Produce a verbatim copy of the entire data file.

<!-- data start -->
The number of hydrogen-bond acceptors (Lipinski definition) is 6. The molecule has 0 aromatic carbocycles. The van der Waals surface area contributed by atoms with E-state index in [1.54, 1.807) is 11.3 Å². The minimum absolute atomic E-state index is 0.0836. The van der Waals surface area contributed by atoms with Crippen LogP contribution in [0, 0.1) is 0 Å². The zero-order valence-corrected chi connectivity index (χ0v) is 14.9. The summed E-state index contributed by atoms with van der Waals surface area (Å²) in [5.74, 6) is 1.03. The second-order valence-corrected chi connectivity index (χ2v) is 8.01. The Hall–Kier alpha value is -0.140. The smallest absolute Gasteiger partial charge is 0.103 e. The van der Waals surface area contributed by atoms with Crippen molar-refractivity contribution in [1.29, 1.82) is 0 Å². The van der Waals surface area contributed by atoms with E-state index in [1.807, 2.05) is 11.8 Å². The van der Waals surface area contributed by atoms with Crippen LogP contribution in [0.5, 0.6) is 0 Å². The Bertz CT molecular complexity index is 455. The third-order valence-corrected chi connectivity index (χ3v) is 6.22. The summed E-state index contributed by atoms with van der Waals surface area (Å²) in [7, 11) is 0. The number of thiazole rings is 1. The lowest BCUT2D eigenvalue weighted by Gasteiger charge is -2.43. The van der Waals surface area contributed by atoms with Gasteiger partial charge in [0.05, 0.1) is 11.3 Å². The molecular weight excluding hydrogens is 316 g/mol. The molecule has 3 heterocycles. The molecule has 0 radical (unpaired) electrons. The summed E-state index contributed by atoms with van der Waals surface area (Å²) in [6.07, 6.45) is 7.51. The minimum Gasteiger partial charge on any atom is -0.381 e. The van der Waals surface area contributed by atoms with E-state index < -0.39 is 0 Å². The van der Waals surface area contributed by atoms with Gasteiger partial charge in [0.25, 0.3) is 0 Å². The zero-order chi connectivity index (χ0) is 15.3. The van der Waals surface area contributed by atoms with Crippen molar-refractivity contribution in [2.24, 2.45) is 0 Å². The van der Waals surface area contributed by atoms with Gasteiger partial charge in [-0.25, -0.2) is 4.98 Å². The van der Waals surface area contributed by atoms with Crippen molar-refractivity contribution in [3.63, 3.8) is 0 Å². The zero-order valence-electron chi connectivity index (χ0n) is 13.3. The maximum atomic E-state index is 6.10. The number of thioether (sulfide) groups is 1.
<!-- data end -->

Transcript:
The number of hydrogen-bond acceptors (Lipinski definition) is 6. The molecule has 0 aromatic carbocycles. The van der Waals surface area contributed by atoms with E-state index in [1.54, 1.807) is 11.3 Å². The minimum absolute atomic E-state index is 0.0836. The van der Waals surface area contributed by atoms with Crippen LogP contribution in [0, 0.1) is 0 Å². The zero-order valence-corrected chi connectivity index (χ0v) is 14.9. The summed E-state index contributed by atoms with van der Waals surface area (Å²) in [5.74, 6) is 1.03. The second-order valence-corrected chi connectivity index (χ2v) is 8.01. The Hall–Kier alpha value is -0.140. The smallest absolute Gasteiger partial charge is 0.103 e. The van der Waals surface area contributed by atoms with Crippen molar-refractivity contribution in [1.29, 1.82) is 0 Å². The van der Waals surface area contributed by atoms with E-state index in [1.807, 2.05) is 11.8 Å². The van der Waals surface area contributed by atoms with Crippen LogP contribution in [0.5, 0.6) is 0 Å². The Bertz CT molecular complexity index is 455. The third-order valence-corrected chi connectivity index (χ3v) is 6.22. The summed E-state index contributed by atoms with van der Waals surface area (Å²) in [7, 11) is 0. The number of thiazole rings is 1. The lowest BCUT2D eigenvalue weighted by Gasteiger charge is -2.43. The van der Waals surface area contributed by atoms with Gasteiger partial charge in [0.05, 0.1) is 11.3 Å². The molecular weight excluding hydrogens is 316 g/mol. The molecule has 3 heterocycles. The molecule has 0 radical (unpaired) electrons. The summed E-state index contributed by atoms with van der Waals surface area (Å²) in [6.07, 6.45) is 7.51. The minimum Gasteiger partial charge on any atom is -0.381 e. The van der Waals surface area contributed by atoms with E-state index < -0.39 is 0 Å². The van der Waals surface area contributed by atoms with Gasteiger partial charge in [0.25, 0.3) is 0 Å². The zero-order chi connectivity index (χ0) is 15.3. The van der Waals surface area contributed by atoms with Crippen molar-refractivity contribution in [2.24, 2.45) is 0 Å². The van der Waals surface area contributed by atoms with Gasteiger partial charge in [-0.25, -0.2) is 4.98 Å². The van der Waals surface area contributed by atoms with Crippen molar-refractivity contribution in [3.63, 3.8) is 0 Å². The zero-order valence-electron chi connectivity index (χ0n) is 13.3. The maximum atomic E-state index is 6.10. The number of thioether (sulfide) groups is 1.